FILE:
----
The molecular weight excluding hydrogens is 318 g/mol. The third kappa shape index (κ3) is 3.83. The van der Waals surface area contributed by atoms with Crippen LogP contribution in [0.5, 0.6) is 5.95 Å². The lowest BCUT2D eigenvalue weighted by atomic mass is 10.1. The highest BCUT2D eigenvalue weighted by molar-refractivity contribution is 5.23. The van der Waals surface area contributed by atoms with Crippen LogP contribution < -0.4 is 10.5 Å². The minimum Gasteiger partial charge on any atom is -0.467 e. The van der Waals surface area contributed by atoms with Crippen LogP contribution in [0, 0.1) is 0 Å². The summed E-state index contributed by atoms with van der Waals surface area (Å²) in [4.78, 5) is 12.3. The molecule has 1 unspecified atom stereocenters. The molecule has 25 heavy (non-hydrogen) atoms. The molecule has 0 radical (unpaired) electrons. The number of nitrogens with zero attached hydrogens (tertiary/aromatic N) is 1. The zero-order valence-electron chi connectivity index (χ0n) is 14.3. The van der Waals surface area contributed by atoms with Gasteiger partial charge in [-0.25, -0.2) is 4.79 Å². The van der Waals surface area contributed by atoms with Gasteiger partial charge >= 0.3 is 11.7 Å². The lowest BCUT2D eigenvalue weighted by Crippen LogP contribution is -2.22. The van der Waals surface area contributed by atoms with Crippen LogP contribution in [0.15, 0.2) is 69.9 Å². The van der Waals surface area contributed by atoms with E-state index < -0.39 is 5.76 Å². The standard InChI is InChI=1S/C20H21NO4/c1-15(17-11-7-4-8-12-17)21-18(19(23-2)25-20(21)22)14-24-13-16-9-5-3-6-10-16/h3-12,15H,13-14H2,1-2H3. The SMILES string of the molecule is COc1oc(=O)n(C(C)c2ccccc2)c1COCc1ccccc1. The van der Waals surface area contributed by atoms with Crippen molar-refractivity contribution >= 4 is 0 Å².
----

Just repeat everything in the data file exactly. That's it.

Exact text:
The molecular weight excluding hydrogens is 318 g/mol. The third kappa shape index (κ3) is 3.83. The van der Waals surface area contributed by atoms with Crippen LogP contribution in [0.5, 0.6) is 5.95 Å². The lowest BCUT2D eigenvalue weighted by atomic mass is 10.1. The highest BCUT2D eigenvalue weighted by molar-refractivity contribution is 5.23. The van der Waals surface area contributed by atoms with Crippen LogP contribution < -0.4 is 10.5 Å². The minimum Gasteiger partial charge on any atom is -0.467 e. The van der Waals surface area contributed by atoms with Crippen LogP contribution in [0, 0.1) is 0 Å². The summed E-state index contributed by atoms with van der Waals surface area (Å²) in [4.78, 5) is 12.3. The molecule has 1 unspecified atom stereocenters. The molecule has 25 heavy (non-hydrogen) atoms. The molecule has 0 radical (unpaired) electrons. The number of nitrogens with zero attached hydrogens (tertiary/aromatic N) is 1. The zero-order valence-electron chi connectivity index (χ0n) is 14.3. The van der Waals surface area contributed by atoms with Gasteiger partial charge in [-0.25, -0.2) is 4.79 Å². The van der Waals surface area contributed by atoms with Gasteiger partial charge >= 0.3 is 11.7 Å². The lowest BCUT2D eigenvalue weighted by Crippen LogP contribution is -2.22. The van der Waals surface area contributed by atoms with Crippen LogP contribution in [0.15, 0.2) is 69.9 Å². The van der Waals surface area contributed by atoms with E-state index < -0.39 is 5.76 Å². The standard InChI is InChI=1S/C20H21NO4/c1-15(17-11-7-4-8-12-17)21-18(19(23-2)25-20(21)22)14-24-13-16-9-5-3-6-10-16/h3-12,15H,13-14H2,1-2H3. The SMILES string of the molecule is COc1oc(=O)n(C(C)c2ccccc2)c1COCc1ccccc1. The van der Waals surface area contributed by atoms with Crippen molar-refractivity contribution >= 4 is 0 Å².